https://www.gov.uk/register-to-vote?gclid=EAIaIQobChMIodGxhKKj2gIVir_tCh3SDAO1EAAYASAAEgLmV_D_BwE

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Exit from Brexit

Posted by jonathanfryer on Sunday, 11th February, 2018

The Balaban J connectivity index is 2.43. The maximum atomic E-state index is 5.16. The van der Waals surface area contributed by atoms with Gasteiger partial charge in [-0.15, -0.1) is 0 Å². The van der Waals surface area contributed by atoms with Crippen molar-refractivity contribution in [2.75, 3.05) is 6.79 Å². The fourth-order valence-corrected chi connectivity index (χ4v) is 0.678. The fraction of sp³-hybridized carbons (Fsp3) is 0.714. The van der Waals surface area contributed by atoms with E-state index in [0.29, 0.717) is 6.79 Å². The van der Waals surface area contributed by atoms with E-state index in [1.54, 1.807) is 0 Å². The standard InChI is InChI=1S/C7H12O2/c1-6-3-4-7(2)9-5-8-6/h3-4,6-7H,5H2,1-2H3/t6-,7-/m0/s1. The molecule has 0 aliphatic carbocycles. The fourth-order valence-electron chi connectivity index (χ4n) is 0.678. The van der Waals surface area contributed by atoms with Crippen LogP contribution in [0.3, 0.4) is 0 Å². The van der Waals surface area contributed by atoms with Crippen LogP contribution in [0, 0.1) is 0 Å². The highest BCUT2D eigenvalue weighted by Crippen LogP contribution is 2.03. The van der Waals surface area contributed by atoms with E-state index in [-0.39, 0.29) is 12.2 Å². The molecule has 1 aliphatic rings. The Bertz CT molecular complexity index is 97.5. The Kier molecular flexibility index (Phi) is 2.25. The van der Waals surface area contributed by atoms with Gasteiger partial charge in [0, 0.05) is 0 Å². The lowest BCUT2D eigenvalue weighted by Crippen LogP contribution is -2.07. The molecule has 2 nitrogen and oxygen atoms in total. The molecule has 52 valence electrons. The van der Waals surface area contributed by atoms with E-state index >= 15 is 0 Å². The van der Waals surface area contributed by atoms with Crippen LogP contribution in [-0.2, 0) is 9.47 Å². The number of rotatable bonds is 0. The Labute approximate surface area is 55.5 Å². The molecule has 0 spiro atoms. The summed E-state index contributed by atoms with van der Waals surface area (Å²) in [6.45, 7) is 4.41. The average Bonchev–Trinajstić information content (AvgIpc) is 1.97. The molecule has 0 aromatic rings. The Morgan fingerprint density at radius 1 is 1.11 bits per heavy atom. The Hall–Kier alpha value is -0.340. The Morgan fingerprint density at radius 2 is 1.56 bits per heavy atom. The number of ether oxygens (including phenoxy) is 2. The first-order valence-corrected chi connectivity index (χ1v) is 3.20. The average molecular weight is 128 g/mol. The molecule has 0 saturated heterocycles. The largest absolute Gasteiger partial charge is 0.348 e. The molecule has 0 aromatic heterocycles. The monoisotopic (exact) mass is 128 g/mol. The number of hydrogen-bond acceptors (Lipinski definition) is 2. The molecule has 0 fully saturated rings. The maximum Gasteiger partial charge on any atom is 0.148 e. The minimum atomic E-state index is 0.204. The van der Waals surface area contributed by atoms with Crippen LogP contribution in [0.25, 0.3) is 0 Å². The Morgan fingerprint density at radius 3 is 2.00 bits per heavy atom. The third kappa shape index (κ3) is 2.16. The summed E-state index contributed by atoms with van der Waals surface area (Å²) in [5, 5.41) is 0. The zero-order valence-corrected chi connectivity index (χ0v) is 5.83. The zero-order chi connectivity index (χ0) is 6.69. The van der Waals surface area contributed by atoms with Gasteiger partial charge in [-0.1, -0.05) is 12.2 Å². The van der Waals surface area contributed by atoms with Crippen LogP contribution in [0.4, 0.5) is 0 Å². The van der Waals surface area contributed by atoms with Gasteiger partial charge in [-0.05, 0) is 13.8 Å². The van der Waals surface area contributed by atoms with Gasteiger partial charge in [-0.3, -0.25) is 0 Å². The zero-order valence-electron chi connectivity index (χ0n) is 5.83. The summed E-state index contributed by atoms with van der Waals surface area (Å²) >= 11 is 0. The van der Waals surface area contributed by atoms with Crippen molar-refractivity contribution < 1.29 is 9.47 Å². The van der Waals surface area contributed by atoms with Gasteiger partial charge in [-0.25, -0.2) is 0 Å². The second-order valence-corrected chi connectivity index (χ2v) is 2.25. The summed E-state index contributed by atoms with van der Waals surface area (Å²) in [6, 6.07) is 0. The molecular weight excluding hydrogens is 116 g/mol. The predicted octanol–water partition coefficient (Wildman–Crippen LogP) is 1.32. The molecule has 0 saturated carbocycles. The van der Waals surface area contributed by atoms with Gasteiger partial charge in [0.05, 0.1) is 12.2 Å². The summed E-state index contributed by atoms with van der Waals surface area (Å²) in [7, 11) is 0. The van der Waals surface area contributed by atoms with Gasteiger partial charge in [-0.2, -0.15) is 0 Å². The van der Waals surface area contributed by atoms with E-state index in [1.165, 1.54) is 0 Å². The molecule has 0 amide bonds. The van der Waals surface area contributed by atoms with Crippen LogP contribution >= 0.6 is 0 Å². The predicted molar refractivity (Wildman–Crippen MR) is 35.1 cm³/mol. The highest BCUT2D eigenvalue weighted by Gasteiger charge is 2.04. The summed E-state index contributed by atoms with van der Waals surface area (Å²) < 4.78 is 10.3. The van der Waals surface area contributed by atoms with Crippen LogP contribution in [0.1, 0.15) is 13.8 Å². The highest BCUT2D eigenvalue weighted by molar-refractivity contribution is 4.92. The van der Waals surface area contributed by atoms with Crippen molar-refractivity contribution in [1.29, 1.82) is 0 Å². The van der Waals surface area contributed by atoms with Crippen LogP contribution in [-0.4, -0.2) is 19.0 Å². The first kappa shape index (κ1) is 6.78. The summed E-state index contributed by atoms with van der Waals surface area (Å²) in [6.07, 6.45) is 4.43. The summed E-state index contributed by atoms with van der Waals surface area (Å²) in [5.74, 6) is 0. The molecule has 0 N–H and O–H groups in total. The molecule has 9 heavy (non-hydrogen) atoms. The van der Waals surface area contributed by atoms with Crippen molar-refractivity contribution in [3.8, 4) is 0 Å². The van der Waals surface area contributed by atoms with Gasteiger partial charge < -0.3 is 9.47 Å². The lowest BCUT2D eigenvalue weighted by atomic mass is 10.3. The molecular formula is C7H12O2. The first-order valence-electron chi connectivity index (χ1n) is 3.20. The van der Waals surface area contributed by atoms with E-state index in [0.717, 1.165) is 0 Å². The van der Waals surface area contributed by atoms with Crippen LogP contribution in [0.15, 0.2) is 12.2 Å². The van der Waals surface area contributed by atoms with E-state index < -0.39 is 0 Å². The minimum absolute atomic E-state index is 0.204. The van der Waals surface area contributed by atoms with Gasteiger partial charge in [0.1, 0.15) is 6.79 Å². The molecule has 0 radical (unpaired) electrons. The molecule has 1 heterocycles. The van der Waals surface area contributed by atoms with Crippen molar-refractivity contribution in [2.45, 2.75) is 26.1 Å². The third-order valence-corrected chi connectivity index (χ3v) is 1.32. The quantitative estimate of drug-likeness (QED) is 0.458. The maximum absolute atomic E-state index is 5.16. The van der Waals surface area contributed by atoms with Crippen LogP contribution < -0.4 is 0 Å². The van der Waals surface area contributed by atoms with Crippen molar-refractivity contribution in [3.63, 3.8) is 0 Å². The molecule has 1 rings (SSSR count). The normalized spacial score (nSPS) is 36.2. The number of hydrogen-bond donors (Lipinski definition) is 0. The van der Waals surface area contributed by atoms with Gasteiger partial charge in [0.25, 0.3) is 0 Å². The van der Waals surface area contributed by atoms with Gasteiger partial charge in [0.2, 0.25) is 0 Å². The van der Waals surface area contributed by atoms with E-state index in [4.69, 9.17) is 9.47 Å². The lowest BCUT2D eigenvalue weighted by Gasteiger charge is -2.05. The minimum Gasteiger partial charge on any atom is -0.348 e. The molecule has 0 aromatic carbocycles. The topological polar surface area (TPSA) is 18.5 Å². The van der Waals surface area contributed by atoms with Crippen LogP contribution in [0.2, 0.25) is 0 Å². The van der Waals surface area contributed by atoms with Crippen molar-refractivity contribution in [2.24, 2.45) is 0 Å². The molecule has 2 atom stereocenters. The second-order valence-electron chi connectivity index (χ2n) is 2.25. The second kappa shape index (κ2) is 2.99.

Catherine Bearder 3Yesterday Catherine Bearder MEP hosted a rally in Richmond-upon-Thames as part of the LibDems’ campaign to Exit from Brexit. As the Party’s London spokesperson on Brexit, I gave a short speech of welcome, underlining the importance of two dates this year. First is May 3rd., when there will be all-out elections for councillors in all 32 London boroughs. Though obviously local issues will be at the fore, these elections can also serve as a verdict on the Conservative government’s chaotic performance so far in relation to Brexit. Moreover, for citizens of the other 27 EU member states who are resident in the UK, this is a chance (maybe their last) to make their voice heard through the ballot box. So local parties need to be encouraging those who are not yet on the electoral register to get on, and to make clear to EU voters that the Liberal Democrats are the only major party in England campaigning for an Exit from Brexit. The second important date is October, by which time, in principle, the UK and EU will have mapped out their proposed new trading relationship, and a public vote on the details of that deal would be timely. So we need to persuade the public as well as Parliament over the next six months or so that such a vote is desirable, so they can pass their verdict on “Is this really what you want?”